When the line was extended to Dduallt in 1968 there were quite a number of potential passengers who arrived at Tan y Bwlch. Often the trains arriving there were already full and the solution was to run a Shuttle to Dduallt consisting usually of diesel Moelwyn and three 4-wheeled carriages. This was often called the Dduallt Diddy or sometimes just the Diddy.
It originally consisted of Moelwyn, quarrymen’s carriage 8, bug boxes 5 and 6, and brake van 2. It ran on Mondays to Thursdays as directed by Control, leaving Tan y Bwlch immediately a main train arrived at Dduallt and running into the loop at Dduallt when the main engine had run round its train. The main train would then leave three minutes earlier than shown on the public timetable, to be followed by the shuttle on clearing the section. By the time the shuttle ran into Tan y Bwlch the down main train had normally vacated the down platform and the up train had taken water and was ready to leave for Dduallt. The shuttle engine would then have ten minutes for running round and servicing, before leaving for Dduallt again.
During the week the train would normally be stabled in the bottom siding at Tan y Bwlch, being returned to Porthmadog at weekends for servicing. As the bug boxes didn't have vacuum brake cylinders the guard would apply the hand-brake in the brake van while the locomotive ran round at both Tan y Bwlch and Dduallt.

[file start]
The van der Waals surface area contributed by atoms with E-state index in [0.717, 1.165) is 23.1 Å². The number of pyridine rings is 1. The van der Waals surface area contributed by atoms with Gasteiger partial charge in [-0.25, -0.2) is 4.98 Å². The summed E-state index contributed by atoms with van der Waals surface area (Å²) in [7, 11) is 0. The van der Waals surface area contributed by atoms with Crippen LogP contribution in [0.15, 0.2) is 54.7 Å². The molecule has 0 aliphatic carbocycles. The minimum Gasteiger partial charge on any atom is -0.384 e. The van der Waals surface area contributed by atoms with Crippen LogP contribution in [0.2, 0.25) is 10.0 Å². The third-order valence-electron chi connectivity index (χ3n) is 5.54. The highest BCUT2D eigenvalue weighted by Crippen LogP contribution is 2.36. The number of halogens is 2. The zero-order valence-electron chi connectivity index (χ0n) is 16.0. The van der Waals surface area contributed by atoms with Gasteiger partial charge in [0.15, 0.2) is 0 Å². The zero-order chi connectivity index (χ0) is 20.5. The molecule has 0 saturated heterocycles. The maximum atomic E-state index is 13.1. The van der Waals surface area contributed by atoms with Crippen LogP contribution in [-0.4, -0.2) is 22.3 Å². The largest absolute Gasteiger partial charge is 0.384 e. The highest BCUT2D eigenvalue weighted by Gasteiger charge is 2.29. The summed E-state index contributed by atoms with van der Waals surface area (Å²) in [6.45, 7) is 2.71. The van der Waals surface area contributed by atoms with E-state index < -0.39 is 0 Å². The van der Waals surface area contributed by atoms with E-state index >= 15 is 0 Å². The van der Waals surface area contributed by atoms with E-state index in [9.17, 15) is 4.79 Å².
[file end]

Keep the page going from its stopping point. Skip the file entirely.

In 1972 the bug boxes were replaced by new open 'Toastrack' Carriage 37. As this vehicle at the time had a hand brake wheel on the bottom bogie, the brake van was turned round so the guard could use the more reliable brake on 37, being reached from the balcony on van 2.
Operating the Dduallt Diddy could be quite fun for the train crew, dashing up and down the line between the main service trains. No lights were provided so passage of Garnedd Tunnel would be in the dark, with suitable sounding of Moelwyn's klaxon horn to frighten a group of Girl Guides on at least one occasion. It was also not unknown for the fireman (secondman?) and guard to swap places.
Its purpose was to allow passengers arriving at Tan y Bwlch to enjoy at least a short ride without having to be crammed into an already busy Porthmadog to Dduallt service. It certainly served its purpose for several years, even if it was a bit rudimentary by the standards of the main trains of the day.
Ffestiniog Railway Magazine, Issue 050 (Autumn 1970)